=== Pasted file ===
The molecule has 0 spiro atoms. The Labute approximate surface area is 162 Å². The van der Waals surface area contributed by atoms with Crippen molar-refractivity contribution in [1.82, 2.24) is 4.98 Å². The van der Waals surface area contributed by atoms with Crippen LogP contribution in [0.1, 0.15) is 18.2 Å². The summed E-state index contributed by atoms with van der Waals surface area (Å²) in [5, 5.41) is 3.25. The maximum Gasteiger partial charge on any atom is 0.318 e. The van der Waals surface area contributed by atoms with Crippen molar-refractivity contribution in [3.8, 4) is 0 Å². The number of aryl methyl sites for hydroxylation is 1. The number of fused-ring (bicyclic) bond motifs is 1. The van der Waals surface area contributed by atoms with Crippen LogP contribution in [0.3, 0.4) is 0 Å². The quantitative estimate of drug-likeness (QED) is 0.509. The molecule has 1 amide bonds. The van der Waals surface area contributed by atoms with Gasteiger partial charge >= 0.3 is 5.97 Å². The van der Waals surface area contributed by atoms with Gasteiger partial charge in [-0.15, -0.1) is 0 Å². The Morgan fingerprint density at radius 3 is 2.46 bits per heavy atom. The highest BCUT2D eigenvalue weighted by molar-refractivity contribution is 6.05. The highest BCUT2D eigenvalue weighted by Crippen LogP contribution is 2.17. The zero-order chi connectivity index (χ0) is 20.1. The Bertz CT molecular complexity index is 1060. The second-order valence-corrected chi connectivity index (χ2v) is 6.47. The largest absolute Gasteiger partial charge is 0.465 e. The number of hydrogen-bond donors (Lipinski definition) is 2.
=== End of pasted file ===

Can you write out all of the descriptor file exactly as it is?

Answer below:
The molecule has 0 spiro atoms. The Labute approximate surface area is 162 Å². The van der Waals surface area contributed by atoms with Crippen molar-refractivity contribution in [1.82, 2.24) is 4.98 Å². The van der Waals surface area contributed by atoms with Crippen LogP contribution in [0.1, 0.15) is 18.2 Å². The summed E-state index contributed by atoms with van der Waals surface area (Å²) in [5, 5.41) is 3.25. The maximum Gasteiger partial charge on any atom is 0.318 e. The van der Waals surface area contributed by atoms with Crippen molar-refractivity contribution in [3.8, 4) is 0 Å². The number of aryl methyl sites for hydroxylation is 1. The number of fused-ring (bicyclic) bond motifs is 1. The van der Waals surface area contributed by atoms with Crippen LogP contribution in [0.3, 0.4) is 0 Å². The quantitative estimate of drug-likeness (QED) is 0.509. The molecule has 1 amide bonds. The van der Waals surface area contributed by atoms with Gasteiger partial charge >= 0.3 is 5.97 Å². The van der Waals surface area contributed by atoms with Gasteiger partial charge in [-0.15, -0.1) is 0 Å². The Morgan fingerprint density at radius 3 is 2.46 bits per heavy atom. The highest BCUT2D eigenvalue weighted by molar-refractivity contribution is 6.05. The highest BCUT2D eigenvalue weighted by Crippen LogP contribution is 2.17. The zero-order chi connectivity index (χ0) is 20.1. The Bertz CT molecular complexity index is 1060. The second-order valence-corrected chi connectivity index (χ2v) is 6.47. The largest absolute Gasteiger partial charge is 0.465 e. The number of hydrogen-bond donors (Lipinski definition) is 2.